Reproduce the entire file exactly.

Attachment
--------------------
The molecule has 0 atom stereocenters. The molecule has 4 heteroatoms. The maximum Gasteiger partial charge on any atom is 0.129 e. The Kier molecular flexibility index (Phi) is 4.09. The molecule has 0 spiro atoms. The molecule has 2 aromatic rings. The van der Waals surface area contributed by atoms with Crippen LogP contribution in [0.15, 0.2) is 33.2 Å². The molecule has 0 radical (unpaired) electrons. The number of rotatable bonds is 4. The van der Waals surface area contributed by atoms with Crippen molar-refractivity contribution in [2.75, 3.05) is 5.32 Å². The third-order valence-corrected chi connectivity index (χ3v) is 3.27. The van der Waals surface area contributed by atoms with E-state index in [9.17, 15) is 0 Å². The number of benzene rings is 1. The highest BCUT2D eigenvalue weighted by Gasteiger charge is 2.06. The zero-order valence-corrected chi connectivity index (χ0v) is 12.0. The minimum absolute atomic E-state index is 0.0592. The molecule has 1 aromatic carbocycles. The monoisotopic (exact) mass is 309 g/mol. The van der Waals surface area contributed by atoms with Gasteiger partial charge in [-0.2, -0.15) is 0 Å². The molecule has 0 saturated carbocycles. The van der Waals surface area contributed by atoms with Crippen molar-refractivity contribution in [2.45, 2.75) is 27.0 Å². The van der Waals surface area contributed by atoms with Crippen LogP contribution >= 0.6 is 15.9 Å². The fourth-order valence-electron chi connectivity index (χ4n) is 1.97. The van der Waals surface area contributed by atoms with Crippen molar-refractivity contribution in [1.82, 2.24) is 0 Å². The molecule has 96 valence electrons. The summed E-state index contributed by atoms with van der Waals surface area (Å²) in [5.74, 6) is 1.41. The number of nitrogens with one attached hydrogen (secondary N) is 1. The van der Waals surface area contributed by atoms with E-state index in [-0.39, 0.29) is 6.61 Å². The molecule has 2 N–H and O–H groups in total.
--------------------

The molecule has 0 atom stereocenters. The molecule has 4 heteroatoms. The maximum Gasteiger partial charge on any atom is 0.129 e. The Kier molecular flexibility index (Phi) is 4.09. The molecule has 0 spiro atoms. The molecule has 2 aromatic rings. The van der Waals surface area contributed by atoms with Crippen LogP contribution in [0.15, 0.2) is 33.2 Å². The molecule has 0 radical (unpaired) electrons. The number of rotatable bonds is 4. The van der Waals surface area contributed by atoms with Crippen molar-refractivity contribution in [2.75, 3.05) is 5.32 Å². The third-order valence-corrected chi connectivity index (χ3v) is 3.27. The van der Waals surface area contributed by atoms with E-state index in [9.17, 15) is 0 Å². The number of benzene rings is 1. The highest BCUT2D eigenvalue weighted by Gasteiger charge is 2.06. The zero-order valence-corrected chi connectivity index (χ0v) is 12.0. The minimum absolute atomic E-state index is 0.0592. The molecule has 1 aromatic carbocycles. The monoisotopic (exact) mass is 309 g/mol. The van der Waals surface area contributed by atoms with Gasteiger partial charge in [-0.2, -0.15) is 0 Å². The molecule has 0 saturated carbocycles. The van der Waals surface area contributed by atoms with Crippen molar-refractivity contribution in [2.45, 2.75) is 27.0 Å². The van der Waals surface area contributed by atoms with Crippen LogP contribution >= 0.6 is 15.9 Å². The fourth-order valence-electron chi connectivity index (χ4n) is 1.97. The van der Waals surface area contributed by atoms with Crippen molar-refractivity contribution in [1.82, 2.24) is 0 Å². The molecule has 96 valence electrons. The summed E-state index contributed by atoms with van der Waals surface area (Å²) in [5.74, 6) is 1.41. The number of nitrogens with one attached hydrogen (secondary N) is 1. The van der Waals surface area contributed by atoms with E-state index in [-0.39, 0.29) is 6.61 Å². The molecule has 2 N–H and O–H groups in total.